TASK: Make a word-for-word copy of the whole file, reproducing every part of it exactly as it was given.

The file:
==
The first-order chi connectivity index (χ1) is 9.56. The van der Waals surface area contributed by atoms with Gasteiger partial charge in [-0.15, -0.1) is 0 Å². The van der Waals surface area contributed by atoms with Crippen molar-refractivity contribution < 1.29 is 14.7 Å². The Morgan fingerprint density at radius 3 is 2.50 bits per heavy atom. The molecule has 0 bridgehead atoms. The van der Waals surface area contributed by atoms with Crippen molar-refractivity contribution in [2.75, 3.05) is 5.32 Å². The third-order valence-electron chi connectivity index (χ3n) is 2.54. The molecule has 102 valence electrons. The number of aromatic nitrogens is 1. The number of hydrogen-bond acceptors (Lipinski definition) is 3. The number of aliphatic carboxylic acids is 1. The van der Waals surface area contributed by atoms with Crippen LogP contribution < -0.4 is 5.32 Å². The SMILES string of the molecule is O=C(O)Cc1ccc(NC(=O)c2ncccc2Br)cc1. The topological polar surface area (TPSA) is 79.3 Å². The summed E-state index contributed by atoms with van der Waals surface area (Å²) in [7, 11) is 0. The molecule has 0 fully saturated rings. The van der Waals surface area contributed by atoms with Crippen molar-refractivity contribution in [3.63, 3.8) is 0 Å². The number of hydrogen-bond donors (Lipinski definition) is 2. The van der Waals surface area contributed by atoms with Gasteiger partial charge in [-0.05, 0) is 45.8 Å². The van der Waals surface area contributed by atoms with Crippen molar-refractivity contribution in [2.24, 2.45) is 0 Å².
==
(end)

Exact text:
The first-order chi connectivity index (χ1) is 9.56. The van der Waals surface area contributed by atoms with Gasteiger partial charge in [-0.15, -0.1) is 0 Å². The van der Waals surface area contributed by atoms with Crippen molar-refractivity contribution < 1.29 is 14.7 Å². The Morgan fingerprint density at radius 3 is 2.50 bits per heavy atom. The molecule has 0 bridgehead atoms. The van der Waals surface area contributed by atoms with Crippen molar-refractivity contribution in [2.75, 3.05) is 5.32 Å². The third-order valence-electron chi connectivity index (χ3n) is 2.54. The molecule has 102 valence electrons. The number of aromatic nitrogens is 1. The number of hydrogen-bond acceptors (Lipinski definition) is 3. The number of aliphatic carboxylic acids is 1. The van der Waals surface area contributed by atoms with Crippen LogP contribution < -0.4 is 5.32 Å². The SMILES string of the molecule is O=C(O)Cc1ccc(NC(=O)c2ncccc2Br)cc1. The topological polar surface area (TPSA) is 79.3 Å². The summed E-state index contributed by atoms with van der Waals surface area (Å²) in [7, 11) is 0. The molecule has 0 fully saturated rings. The van der Waals surface area contributed by atoms with Crippen molar-refractivity contribution in [3.63, 3.8) is 0 Å². The number of hydrogen-bond donors (Lipinski definition) is 2. The van der Waals surface area contributed by atoms with Gasteiger partial charge in [-0.05, 0) is 45.8 Å². The van der Waals surface area contributed by atoms with Crippen molar-refractivity contribution in [2.24, 2.45) is 0 Å².